Since 2018, Tennessee has used a three-drug combination to put inmates to death: the sedative midazolam to render the inmate unconscious; vecuronium bromide to paralyze the inmate; and potassium chloride to stop the heart.

The state has repeatedly argued that midazolam renders an inmate unconscious and unable to feel pain. But the newly released report showed that in 2017, state corrections officials were warned by a pharmacist that midazolam “`does not elicit strong analgesic effects,´ meaning ‘the subjects may be able to feel pain from the administration of the second and third drugs.'”

The report also rebuked top corrections leaders for viewing the “the lethal injection process through a tunnel-vision, result-oriented lens” and claimed the agency failed to provide staff “with the necessary guidance and counsel needed to ensure that Tennessee’s lethal injection protocol was thorough, consistent, and followed.”

Tennessee has put seven inmates to death since it ended a prior pause in executions in 2018 — two by injection and five by the electric chair.

___

Associated Press writer Jonathan Mattise contributed to this report.

Copyright © The Associated Press. All rights reserved. This material may not be published, broadcast, rewritten or redistributed.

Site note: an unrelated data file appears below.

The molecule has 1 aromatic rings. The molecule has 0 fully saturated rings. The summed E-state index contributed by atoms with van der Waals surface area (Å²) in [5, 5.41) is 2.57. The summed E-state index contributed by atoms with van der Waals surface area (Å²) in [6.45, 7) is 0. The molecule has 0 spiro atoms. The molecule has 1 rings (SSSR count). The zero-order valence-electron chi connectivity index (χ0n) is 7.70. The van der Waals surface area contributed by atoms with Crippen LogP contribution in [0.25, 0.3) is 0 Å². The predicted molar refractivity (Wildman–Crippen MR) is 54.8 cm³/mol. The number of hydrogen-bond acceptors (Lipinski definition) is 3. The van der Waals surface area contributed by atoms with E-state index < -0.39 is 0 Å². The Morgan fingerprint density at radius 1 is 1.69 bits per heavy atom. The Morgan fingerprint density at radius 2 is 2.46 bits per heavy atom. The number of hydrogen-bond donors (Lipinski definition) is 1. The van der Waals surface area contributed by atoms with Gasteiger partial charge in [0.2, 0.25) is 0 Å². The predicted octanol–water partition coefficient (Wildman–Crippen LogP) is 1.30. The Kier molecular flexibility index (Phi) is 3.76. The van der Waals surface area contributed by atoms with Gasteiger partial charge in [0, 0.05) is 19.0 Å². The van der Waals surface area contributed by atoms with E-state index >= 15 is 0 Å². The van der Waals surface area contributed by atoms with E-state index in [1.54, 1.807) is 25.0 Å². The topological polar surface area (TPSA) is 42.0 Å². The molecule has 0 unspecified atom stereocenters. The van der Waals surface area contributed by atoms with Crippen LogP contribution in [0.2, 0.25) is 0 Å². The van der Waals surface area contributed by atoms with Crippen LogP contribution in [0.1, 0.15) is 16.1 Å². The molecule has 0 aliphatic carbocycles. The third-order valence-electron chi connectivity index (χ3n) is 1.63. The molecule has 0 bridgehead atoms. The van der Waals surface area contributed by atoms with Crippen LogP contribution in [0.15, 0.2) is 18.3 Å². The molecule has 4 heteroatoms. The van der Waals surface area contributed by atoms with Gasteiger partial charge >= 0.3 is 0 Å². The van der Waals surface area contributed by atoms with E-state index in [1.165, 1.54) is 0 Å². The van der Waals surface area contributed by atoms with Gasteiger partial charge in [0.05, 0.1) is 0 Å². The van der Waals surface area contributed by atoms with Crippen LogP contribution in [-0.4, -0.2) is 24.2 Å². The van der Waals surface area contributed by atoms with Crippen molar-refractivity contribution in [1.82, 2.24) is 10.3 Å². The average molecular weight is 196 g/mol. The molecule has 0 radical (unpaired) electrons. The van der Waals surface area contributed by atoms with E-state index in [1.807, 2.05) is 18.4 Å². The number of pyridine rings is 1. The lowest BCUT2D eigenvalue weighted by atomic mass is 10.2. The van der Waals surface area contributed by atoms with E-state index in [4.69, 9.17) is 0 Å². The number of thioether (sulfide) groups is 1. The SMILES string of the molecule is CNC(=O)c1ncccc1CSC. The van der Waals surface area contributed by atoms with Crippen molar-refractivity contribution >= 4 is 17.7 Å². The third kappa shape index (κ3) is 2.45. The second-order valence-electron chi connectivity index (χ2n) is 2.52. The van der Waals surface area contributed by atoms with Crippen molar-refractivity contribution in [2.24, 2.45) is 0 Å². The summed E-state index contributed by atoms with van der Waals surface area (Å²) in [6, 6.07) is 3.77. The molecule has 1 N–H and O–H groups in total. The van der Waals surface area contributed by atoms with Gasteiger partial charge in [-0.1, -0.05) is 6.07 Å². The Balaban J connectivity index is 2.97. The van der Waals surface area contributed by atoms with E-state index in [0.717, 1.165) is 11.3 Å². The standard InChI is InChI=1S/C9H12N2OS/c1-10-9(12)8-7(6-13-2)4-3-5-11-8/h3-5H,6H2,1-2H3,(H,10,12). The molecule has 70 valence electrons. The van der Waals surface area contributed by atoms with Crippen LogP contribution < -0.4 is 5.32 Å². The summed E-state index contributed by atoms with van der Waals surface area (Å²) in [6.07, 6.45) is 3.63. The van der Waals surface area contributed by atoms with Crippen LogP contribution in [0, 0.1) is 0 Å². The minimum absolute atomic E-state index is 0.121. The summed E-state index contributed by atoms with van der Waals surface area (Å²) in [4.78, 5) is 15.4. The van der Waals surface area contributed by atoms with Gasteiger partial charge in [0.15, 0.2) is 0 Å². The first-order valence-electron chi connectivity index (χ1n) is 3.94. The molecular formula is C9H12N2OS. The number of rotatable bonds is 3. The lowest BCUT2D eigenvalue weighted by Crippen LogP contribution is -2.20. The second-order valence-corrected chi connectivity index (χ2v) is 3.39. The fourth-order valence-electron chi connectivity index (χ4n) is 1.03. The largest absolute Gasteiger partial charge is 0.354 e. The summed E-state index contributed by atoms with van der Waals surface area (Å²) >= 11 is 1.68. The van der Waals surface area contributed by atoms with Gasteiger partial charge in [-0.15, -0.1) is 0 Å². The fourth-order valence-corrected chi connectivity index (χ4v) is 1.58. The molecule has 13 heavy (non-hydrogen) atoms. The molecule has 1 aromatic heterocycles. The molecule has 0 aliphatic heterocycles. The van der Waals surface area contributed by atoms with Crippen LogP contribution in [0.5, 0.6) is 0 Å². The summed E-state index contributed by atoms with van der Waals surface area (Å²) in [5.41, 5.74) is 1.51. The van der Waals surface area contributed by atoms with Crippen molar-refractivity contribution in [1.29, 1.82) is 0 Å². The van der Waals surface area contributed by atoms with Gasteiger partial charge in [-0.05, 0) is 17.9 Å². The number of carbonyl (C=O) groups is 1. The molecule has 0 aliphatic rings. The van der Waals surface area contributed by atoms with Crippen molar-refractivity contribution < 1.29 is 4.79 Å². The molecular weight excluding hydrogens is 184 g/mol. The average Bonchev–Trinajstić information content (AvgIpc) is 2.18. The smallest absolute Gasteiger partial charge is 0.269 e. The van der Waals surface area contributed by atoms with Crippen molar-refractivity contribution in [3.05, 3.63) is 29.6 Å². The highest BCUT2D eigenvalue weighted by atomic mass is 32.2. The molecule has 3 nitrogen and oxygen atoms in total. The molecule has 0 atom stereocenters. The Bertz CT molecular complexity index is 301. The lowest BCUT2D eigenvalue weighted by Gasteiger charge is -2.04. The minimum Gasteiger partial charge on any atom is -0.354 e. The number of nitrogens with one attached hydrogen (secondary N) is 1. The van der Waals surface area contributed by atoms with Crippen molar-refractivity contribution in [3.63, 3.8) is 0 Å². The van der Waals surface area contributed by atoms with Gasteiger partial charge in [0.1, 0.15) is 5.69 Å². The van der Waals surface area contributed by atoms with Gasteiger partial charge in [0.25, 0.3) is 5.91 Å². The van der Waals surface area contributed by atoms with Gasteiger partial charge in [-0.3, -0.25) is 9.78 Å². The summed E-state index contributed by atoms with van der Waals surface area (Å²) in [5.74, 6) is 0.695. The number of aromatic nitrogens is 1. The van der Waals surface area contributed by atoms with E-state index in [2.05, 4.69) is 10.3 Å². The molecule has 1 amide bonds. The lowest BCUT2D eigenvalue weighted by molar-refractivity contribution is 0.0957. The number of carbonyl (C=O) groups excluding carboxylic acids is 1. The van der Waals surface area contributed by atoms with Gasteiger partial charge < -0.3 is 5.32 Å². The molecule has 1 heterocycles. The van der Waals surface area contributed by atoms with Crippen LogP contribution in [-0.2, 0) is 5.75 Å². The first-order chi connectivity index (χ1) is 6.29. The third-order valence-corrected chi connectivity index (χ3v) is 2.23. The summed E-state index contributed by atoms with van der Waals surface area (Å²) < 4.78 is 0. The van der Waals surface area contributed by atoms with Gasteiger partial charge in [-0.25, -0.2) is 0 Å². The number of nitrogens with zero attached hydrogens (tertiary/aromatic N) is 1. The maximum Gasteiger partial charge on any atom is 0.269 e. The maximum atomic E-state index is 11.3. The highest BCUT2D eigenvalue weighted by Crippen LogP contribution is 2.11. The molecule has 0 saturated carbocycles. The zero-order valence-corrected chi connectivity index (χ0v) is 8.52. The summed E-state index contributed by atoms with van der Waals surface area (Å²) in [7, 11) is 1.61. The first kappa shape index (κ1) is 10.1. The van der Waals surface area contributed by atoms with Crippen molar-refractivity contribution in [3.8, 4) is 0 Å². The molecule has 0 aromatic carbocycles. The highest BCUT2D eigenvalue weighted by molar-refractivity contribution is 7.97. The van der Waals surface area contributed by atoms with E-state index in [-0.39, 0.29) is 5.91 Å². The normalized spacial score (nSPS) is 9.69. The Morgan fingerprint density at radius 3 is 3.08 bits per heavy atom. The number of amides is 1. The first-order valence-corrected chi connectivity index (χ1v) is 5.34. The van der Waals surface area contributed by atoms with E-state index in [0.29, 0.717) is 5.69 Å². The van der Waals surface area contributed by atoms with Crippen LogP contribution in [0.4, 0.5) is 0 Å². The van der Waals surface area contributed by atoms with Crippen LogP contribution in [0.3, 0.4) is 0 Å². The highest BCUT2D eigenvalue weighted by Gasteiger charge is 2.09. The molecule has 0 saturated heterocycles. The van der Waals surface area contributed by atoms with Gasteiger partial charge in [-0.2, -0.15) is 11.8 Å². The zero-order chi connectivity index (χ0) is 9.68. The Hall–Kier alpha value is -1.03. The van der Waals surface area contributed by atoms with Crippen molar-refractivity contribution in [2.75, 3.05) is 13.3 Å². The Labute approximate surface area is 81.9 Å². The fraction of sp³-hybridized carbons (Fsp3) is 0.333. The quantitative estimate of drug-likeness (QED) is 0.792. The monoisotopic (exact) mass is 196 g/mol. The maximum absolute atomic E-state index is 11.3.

AP

moore redmond washington...

Associated Press

U.S. Supreme Court rules against Redmond couple challenging foreign income tax

The court ruled in the case of Charles and Kathleen Moore, of Redmond, Washington after they previously challenged a $15,000 tax bill.

2 days ago

Image:The New York Giants' Willie Mays poses for a photo during baseball spring training in 1972. M...

Associated Press

Willie Mays, Giants’ electrifying ‘Say Hey Kid,’ dies at 93

Willie Mays, whose singular combination of talent, drive and exuberance made him one of baseball’s greatest players, has died. He was 93.

3 days ago

Image: This photo provided by the Washington Department of Ecology shows a derailed BNSF train on t...

Associated Press

Judge orders BNSF to pay Washington tribe nearly $400M for trespassing with oil trains

BNSF Railway must pay the sum to a Native American tribe in Washington after it ran 100-car trains with crude oil on the tribe's reservation.

4 days ago

Photo: In this photo provided by Tieanna Joseph Cade, an amusement park ride is shown stuck with 30...

Associated Press

Crews rescue 28 people trapped upside down high on Oregon amusement park ride

Emergency crews in Oregon rescued 28 people after they were stuck dangling upside down high on a ride at a century-old amusement park.

4 days ago

juneteenth shooting texas...

Associated Press

2 killed and 6 wounded in shooting during a Juneteenth celebration in a Texas park

A shooting in a Texas park left two people dead and six wounded, including two children, on Saturday, authorities said.

6 days ago

Photo: Israeli soldiers drive a tank near the Israeli-Gaza border, in southern Israel, Wednesday, J...

Jack Jeffery, The Associated Press

8 Israeli soldiers killed in southern Gaza in deadliest attack on Israeli forces in months

An explosion in Gaza killed eight Israeli soldiers, the military said Saturday, making it the deadliest attack on Israeli forces in months.

6 days ago

Lee: Tennessee high court likely won’t set executions soon